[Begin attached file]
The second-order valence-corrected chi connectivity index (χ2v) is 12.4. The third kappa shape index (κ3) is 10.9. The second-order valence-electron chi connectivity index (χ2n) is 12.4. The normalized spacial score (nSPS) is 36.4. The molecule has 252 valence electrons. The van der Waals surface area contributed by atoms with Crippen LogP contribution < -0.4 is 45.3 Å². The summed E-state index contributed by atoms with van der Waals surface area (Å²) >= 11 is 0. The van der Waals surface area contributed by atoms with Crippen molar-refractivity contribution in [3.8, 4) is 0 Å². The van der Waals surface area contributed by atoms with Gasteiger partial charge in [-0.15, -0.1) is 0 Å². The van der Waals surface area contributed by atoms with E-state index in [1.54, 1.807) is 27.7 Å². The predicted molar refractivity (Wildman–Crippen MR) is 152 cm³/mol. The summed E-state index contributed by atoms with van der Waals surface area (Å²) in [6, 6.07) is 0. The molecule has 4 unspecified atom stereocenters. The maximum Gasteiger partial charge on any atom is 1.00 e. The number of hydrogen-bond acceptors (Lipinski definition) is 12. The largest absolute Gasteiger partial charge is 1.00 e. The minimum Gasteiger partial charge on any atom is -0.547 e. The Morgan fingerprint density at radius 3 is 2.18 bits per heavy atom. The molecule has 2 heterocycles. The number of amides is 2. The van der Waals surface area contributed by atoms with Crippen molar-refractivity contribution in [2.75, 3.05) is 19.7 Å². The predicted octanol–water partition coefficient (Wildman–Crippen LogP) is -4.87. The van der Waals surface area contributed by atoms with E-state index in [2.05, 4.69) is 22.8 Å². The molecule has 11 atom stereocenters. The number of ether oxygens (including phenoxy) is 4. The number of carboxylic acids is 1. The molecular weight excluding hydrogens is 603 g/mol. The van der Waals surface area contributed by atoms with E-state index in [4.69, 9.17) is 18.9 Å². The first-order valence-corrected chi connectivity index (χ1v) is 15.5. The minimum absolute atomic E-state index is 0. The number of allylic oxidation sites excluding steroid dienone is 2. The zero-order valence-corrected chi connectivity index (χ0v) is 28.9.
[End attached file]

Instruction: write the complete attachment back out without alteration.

The second-order valence-corrected chi connectivity index (χ2v) is 12.4. The third kappa shape index (κ3) is 10.9. The second-order valence-electron chi connectivity index (χ2n) is 12.4. The normalized spacial score (nSPS) is 36.4. The molecule has 252 valence electrons. The van der Waals surface area contributed by atoms with Crippen LogP contribution < -0.4 is 45.3 Å². The summed E-state index contributed by atoms with van der Waals surface area (Å²) >= 11 is 0. The van der Waals surface area contributed by atoms with Crippen molar-refractivity contribution in [3.8, 4) is 0 Å². The van der Waals surface area contributed by atoms with Gasteiger partial charge in [-0.15, -0.1) is 0 Å². The van der Waals surface area contributed by atoms with E-state index in [1.54, 1.807) is 27.7 Å². The predicted molar refractivity (Wildman–Crippen MR) is 152 cm³/mol. The summed E-state index contributed by atoms with van der Waals surface area (Å²) in [6, 6.07) is 0. The molecule has 4 unspecified atom stereocenters. The maximum Gasteiger partial charge on any atom is 1.00 e. The number of hydrogen-bond acceptors (Lipinski definition) is 12. The largest absolute Gasteiger partial charge is 1.00 e. The minimum Gasteiger partial charge on any atom is -0.547 e. The Morgan fingerprint density at radius 3 is 2.18 bits per heavy atom. The molecule has 2 heterocycles. The number of amides is 2. The van der Waals surface area contributed by atoms with Crippen molar-refractivity contribution in [2.75, 3.05) is 19.7 Å². The predicted octanol–water partition coefficient (Wildman–Crippen LogP) is -4.87. The van der Waals surface area contributed by atoms with E-state index in [2.05, 4.69) is 22.8 Å². The molecule has 11 atom stereocenters. The number of ether oxygens (including phenoxy) is 4. The number of carboxylic acids is 1. The molecular weight excluding hydrogens is 603 g/mol. The van der Waals surface area contributed by atoms with E-state index in [4.69, 9.17) is 18.9 Å². The first-order valence-corrected chi connectivity index (χ1v) is 15.5. The minimum absolute atomic E-state index is 0. The number of allylic oxidation sites excluding steroid dienone is 2. The zero-order valence-corrected chi connectivity index (χ0v) is 28.9.